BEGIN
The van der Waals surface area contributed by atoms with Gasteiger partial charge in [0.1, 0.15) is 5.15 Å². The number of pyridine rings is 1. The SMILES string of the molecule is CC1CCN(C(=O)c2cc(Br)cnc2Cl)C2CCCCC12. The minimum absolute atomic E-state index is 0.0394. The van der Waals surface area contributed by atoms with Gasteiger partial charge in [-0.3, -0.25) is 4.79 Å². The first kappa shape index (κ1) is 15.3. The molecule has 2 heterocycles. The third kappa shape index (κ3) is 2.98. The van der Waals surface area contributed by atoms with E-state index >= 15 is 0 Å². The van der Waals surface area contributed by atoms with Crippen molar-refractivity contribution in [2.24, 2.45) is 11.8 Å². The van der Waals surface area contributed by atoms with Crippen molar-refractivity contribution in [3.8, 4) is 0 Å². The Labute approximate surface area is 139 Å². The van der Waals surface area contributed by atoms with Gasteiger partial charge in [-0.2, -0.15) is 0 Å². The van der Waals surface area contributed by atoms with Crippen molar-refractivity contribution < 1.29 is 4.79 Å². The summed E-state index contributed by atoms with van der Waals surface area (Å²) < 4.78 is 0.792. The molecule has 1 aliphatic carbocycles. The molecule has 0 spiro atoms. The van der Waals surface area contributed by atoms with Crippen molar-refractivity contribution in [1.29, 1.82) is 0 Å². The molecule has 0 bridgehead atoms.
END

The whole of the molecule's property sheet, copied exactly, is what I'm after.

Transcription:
The van der Waals surface area contributed by atoms with Gasteiger partial charge in [0.1, 0.15) is 5.15 Å². The number of pyridine rings is 1. The SMILES string of the molecule is CC1CCN(C(=O)c2cc(Br)cnc2Cl)C2CCCCC12. The minimum absolute atomic E-state index is 0.0394. The van der Waals surface area contributed by atoms with Gasteiger partial charge in [-0.3, -0.25) is 4.79 Å². The first kappa shape index (κ1) is 15.3. The molecule has 2 heterocycles. The third kappa shape index (κ3) is 2.98. The van der Waals surface area contributed by atoms with E-state index >= 15 is 0 Å². The van der Waals surface area contributed by atoms with Crippen molar-refractivity contribution in [2.24, 2.45) is 11.8 Å². The van der Waals surface area contributed by atoms with Crippen molar-refractivity contribution in [3.8, 4) is 0 Å². The Labute approximate surface area is 139 Å². The van der Waals surface area contributed by atoms with Gasteiger partial charge in [-0.2, -0.15) is 0 Å². The van der Waals surface area contributed by atoms with Crippen molar-refractivity contribution < 1.29 is 4.79 Å². The summed E-state index contributed by atoms with van der Waals surface area (Å²) < 4.78 is 0.792. The molecule has 1 aliphatic carbocycles. The molecule has 0 spiro atoms. The van der Waals surface area contributed by atoms with Crippen molar-refractivity contribution in [1.29, 1.82) is 0 Å². The molecule has 0 bridgehead atoms.